October 30, 2012
Donnelly presents at University of New Mexico mentoring conference
Laura Donnelly, assistant professor of dance in the School of Music, Theatre, and Dance, presented "Mentoring to Mastery, Creating Transformational Relationships Using the Medieval Apprentice-Journeyman-Master Model" at a mentoring conference on Oct. 25.
Donnelly's presentation focused on the interpersonal dynamics that create a successful learning relationship for both students and instructors.
The mentor-mentee relationship is dynamic and fluid. The best experiences create an environment that fosters learning for both the mentee and the mentor. Often this is the beginning of a lifelong friendship and professional association.
How do we create the type of learning environment that leads to mutual growth? The medieval apprentice-journeyman-master model offers important information for both the mentor and the mentee about the stages each relationship passes through and the challenges that can arise as both people grow and change.
Using Roger Lipsey's essay "Joys of the Apprentice, Sorrows of the Journeyman" as a starting point, the presentation looked at history to define a modern template for dynamic mentoring. According to Lipsey, tradition, meaning "the given over" and "the passed on" implies teachers and students, mastery and apprenticeship, authority and receptivity.
"Apprenticeship, journeyman, master; these are the stages of initiation into craft tradition and, by extension, into any tradition that demands effort over long periods of time," Lipsey said.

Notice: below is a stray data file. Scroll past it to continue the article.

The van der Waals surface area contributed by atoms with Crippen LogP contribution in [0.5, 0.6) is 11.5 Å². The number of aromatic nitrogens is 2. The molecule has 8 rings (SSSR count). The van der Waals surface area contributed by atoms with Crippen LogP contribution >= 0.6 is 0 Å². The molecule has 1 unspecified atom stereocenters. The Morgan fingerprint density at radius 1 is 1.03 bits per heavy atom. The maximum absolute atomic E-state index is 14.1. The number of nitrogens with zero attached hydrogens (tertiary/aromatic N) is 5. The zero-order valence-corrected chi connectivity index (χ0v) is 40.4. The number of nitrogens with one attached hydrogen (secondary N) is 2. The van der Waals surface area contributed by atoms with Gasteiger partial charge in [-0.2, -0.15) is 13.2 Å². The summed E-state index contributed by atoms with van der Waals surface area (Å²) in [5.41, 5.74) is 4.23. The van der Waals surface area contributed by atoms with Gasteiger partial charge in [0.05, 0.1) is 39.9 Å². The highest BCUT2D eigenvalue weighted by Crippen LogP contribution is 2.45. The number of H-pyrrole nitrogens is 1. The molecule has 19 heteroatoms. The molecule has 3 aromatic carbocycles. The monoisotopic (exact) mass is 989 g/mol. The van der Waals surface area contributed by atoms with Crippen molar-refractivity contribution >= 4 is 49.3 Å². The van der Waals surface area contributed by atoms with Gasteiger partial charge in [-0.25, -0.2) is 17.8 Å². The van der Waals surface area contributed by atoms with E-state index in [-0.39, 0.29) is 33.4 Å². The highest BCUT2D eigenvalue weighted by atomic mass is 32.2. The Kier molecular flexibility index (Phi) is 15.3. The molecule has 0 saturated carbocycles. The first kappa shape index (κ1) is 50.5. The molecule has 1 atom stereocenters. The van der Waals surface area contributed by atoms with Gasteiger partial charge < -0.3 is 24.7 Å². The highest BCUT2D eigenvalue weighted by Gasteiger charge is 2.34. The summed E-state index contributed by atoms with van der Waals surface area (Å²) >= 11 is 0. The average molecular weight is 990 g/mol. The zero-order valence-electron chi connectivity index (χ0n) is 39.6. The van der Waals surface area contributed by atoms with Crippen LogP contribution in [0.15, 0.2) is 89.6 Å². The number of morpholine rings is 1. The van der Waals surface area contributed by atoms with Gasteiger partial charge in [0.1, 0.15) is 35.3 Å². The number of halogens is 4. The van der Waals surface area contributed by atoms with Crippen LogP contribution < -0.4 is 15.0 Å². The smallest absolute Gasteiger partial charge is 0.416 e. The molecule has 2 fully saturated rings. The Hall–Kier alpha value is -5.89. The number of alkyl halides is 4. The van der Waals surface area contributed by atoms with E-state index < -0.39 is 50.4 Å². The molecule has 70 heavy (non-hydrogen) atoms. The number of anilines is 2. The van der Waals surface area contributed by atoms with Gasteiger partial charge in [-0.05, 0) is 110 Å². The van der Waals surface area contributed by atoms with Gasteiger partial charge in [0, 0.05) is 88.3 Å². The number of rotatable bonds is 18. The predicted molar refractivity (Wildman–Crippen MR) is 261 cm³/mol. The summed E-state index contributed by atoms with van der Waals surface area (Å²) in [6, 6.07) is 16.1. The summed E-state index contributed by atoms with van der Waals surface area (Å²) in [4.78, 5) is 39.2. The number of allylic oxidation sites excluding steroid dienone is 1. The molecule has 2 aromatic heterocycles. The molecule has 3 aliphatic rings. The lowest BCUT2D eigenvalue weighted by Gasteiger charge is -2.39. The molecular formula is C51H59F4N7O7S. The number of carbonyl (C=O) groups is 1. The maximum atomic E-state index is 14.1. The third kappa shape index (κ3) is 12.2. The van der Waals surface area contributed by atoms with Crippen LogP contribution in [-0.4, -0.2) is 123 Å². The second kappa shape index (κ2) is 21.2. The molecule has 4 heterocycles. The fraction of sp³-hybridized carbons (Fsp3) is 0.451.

Using this model to investigate the beginning, middle and conclusion of the modern day mentoring relationship, excitement, anticipation, struggle, growth, dependence and independence, disappointment and self-mastery are explored in Donnelly's presentation.
Discussion questions supported participants as they identified these stages and challenges in their current and recent mentoring relationships. Participants were encouraged to share solutions they have used as well as brainstorm methods for addressing new challenges using this model. An additional goal was to establish a support network for participants who continue to develop mentoring relationships.
The three-day conference was attended by more than 800 people from both the public and private sectors as well as academia. Presentors from China and Europe brought perspectives from other countries. Donnelly also served as a peer reviewer for conference submissions.